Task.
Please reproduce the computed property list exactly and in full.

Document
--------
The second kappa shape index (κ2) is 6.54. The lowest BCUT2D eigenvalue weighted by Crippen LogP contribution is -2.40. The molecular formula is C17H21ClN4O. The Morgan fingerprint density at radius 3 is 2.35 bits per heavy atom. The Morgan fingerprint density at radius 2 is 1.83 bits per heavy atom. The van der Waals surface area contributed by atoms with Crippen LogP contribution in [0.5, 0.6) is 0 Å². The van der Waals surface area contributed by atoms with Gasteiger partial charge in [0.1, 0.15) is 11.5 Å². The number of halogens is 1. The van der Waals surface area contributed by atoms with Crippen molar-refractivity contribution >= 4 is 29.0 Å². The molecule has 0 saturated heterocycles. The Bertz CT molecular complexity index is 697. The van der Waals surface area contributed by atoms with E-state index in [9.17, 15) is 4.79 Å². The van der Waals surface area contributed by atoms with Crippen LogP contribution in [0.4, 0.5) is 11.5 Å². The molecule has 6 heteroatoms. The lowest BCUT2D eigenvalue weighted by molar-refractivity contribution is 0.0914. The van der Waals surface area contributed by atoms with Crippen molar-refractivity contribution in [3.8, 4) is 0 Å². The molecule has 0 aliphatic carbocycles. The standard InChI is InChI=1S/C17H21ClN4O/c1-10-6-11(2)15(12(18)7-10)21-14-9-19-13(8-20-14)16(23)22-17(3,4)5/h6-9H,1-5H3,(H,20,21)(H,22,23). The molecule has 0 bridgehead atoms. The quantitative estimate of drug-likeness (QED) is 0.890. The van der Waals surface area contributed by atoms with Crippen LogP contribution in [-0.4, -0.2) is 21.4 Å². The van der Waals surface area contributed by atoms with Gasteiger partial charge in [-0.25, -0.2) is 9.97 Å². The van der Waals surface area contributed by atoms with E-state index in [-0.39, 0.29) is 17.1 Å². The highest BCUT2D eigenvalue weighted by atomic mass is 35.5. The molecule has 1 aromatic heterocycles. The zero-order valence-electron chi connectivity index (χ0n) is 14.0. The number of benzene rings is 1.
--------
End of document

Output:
The second kappa shape index (κ2) is 6.54. The lowest BCUT2D eigenvalue weighted by Crippen LogP contribution is -2.40. The molecular formula is C17H21ClN4O. The Morgan fingerprint density at radius 3 is 2.35 bits per heavy atom. The Morgan fingerprint density at radius 2 is 1.83 bits per heavy atom. The van der Waals surface area contributed by atoms with Crippen LogP contribution in [0.5, 0.6) is 0 Å². The van der Waals surface area contributed by atoms with Gasteiger partial charge in [0.1, 0.15) is 11.5 Å². The number of halogens is 1. The van der Waals surface area contributed by atoms with Crippen molar-refractivity contribution >= 4 is 29.0 Å². The molecule has 0 saturated heterocycles. The Bertz CT molecular complexity index is 697. The van der Waals surface area contributed by atoms with E-state index in [9.17, 15) is 4.79 Å². The van der Waals surface area contributed by atoms with Crippen LogP contribution in [0.4, 0.5) is 11.5 Å². The molecule has 6 heteroatoms. The lowest BCUT2D eigenvalue weighted by molar-refractivity contribution is 0.0914. The van der Waals surface area contributed by atoms with Crippen molar-refractivity contribution in [3.8, 4) is 0 Å². The molecule has 0 aliphatic carbocycles. The standard InChI is InChI=1S/C17H21ClN4O/c1-10-6-11(2)15(12(18)7-10)21-14-9-19-13(8-20-14)16(23)22-17(3,4)5/h6-9H,1-5H3,(H,20,21)(H,22,23). The molecule has 0 bridgehead atoms. The quantitative estimate of drug-likeness (QED) is 0.890. The van der Waals surface area contributed by atoms with Crippen LogP contribution in [-0.4, -0.2) is 21.4 Å². The van der Waals surface area contributed by atoms with Gasteiger partial charge in [-0.25, -0.2) is 9.97 Å². The van der Waals surface area contributed by atoms with E-state index in [-0.39, 0.29) is 17.1 Å². The highest BCUT2D eigenvalue weighted by atomic mass is 35.5. The molecule has 1 aromatic heterocycles. The zero-order valence-electron chi connectivity index (χ0n) is 14.0. The number of benzene rings is 1.